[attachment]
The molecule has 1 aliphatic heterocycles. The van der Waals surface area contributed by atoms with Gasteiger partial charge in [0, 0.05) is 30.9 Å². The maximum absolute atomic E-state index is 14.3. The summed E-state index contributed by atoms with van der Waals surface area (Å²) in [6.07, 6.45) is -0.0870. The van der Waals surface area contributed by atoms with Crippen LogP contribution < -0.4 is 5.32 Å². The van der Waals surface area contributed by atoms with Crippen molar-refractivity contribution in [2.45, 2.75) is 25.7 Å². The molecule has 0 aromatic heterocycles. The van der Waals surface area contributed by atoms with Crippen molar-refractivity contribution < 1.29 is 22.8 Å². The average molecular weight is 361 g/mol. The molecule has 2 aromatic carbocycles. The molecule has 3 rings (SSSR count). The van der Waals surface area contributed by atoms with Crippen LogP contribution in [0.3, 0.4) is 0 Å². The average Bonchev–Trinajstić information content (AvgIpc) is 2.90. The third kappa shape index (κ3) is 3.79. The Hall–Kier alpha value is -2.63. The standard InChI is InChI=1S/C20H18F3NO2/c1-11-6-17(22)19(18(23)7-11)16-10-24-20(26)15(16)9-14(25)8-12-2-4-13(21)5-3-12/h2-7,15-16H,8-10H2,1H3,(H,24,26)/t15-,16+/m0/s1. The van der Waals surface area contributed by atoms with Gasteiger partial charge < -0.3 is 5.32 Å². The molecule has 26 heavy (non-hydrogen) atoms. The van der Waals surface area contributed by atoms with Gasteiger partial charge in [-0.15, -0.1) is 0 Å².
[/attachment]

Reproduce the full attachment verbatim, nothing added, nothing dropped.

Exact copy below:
The molecule has 1 aliphatic heterocycles. The van der Waals surface area contributed by atoms with Gasteiger partial charge in [0, 0.05) is 30.9 Å². The maximum absolute atomic E-state index is 14.3. The summed E-state index contributed by atoms with van der Waals surface area (Å²) in [6.07, 6.45) is -0.0870. The van der Waals surface area contributed by atoms with Crippen LogP contribution < -0.4 is 5.32 Å². The van der Waals surface area contributed by atoms with Crippen molar-refractivity contribution in [2.45, 2.75) is 25.7 Å². The molecule has 0 aromatic heterocycles. The van der Waals surface area contributed by atoms with Crippen molar-refractivity contribution < 1.29 is 22.8 Å². The average molecular weight is 361 g/mol. The molecule has 2 aromatic carbocycles. The molecule has 3 rings (SSSR count). The van der Waals surface area contributed by atoms with Crippen LogP contribution in [0.3, 0.4) is 0 Å². The average Bonchev–Trinajstić information content (AvgIpc) is 2.90. The third kappa shape index (κ3) is 3.79. The Hall–Kier alpha value is -2.63. The standard InChI is InChI=1S/C20H18F3NO2/c1-11-6-17(22)19(18(23)7-11)16-10-24-20(26)15(16)9-14(25)8-12-2-4-13(21)5-3-12/h2-7,15-16H,8-10H2,1H3,(H,24,26)/t15-,16+/m0/s1. The van der Waals surface area contributed by atoms with Gasteiger partial charge < -0.3 is 5.32 Å². The molecule has 26 heavy (non-hydrogen) atoms. The van der Waals surface area contributed by atoms with Gasteiger partial charge in [-0.15, -0.1) is 0 Å².